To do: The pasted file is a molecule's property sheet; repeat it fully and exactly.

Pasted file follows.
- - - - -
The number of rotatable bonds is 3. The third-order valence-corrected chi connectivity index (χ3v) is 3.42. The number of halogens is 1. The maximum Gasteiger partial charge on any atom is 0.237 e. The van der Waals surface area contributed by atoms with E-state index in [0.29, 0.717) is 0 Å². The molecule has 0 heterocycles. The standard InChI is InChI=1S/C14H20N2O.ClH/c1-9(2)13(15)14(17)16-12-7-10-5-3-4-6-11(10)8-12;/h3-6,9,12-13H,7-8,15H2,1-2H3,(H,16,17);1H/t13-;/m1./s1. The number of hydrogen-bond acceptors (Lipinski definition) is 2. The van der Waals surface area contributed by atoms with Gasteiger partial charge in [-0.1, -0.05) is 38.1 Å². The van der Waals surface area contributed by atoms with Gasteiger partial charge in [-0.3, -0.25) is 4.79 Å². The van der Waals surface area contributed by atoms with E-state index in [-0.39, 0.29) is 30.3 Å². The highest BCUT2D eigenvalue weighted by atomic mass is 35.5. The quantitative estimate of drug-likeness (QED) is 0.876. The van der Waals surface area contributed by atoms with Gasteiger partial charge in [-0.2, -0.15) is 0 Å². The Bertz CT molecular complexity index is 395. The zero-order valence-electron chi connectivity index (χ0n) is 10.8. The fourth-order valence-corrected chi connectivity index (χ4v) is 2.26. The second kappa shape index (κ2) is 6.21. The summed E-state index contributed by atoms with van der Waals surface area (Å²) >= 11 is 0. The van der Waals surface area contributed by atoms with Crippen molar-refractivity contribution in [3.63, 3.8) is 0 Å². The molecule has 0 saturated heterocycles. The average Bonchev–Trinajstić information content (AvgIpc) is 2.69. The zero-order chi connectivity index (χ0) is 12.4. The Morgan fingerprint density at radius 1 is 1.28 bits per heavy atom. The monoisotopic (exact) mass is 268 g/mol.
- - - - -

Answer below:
The number of rotatable bonds is 3. The third-order valence-corrected chi connectivity index (χ3v) is 3.42. The number of halogens is 1. The maximum Gasteiger partial charge on any atom is 0.237 e. The van der Waals surface area contributed by atoms with E-state index in [0.29, 0.717) is 0 Å². The molecule has 0 heterocycles. The standard InChI is InChI=1S/C14H20N2O.ClH/c1-9(2)13(15)14(17)16-12-7-10-5-3-4-6-11(10)8-12;/h3-6,9,12-13H,7-8,15H2,1-2H3,(H,16,17);1H/t13-;/m1./s1. The number of hydrogen-bond acceptors (Lipinski definition) is 2. The van der Waals surface area contributed by atoms with Gasteiger partial charge in [-0.1, -0.05) is 38.1 Å². The van der Waals surface area contributed by atoms with Gasteiger partial charge in [-0.3, -0.25) is 4.79 Å². The van der Waals surface area contributed by atoms with E-state index in [-0.39, 0.29) is 30.3 Å². The highest BCUT2D eigenvalue weighted by atomic mass is 35.5. The quantitative estimate of drug-likeness (QED) is 0.876. The van der Waals surface area contributed by atoms with Gasteiger partial charge in [-0.2, -0.15) is 0 Å². The Bertz CT molecular complexity index is 395. The zero-order valence-electron chi connectivity index (χ0n) is 10.8. The fourth-order valence-corrected chi connectivity index (χ4v) is 2.26. The second kappa shape index (κ2) is 6.21. The summed E-state index contributed by atoms with van der Waals surface area (Å²) >= 11 is 0. The van der Waals surface area contributed by atoms with Crippen molar-refractivity contribution in [3.63, 3.8) is 0 Å². The molecule has 0 saturated heterocycles. The average Bonchev–Trinajstić information content (AvgIpc) is 2.69. The zero-order chi connectivity index (χ0) is 12.4. The Morgan fingerprint density at radius 1 is 1.28 bits per heavy atom. The monoisotopic (exact) mass is 268 g/mol.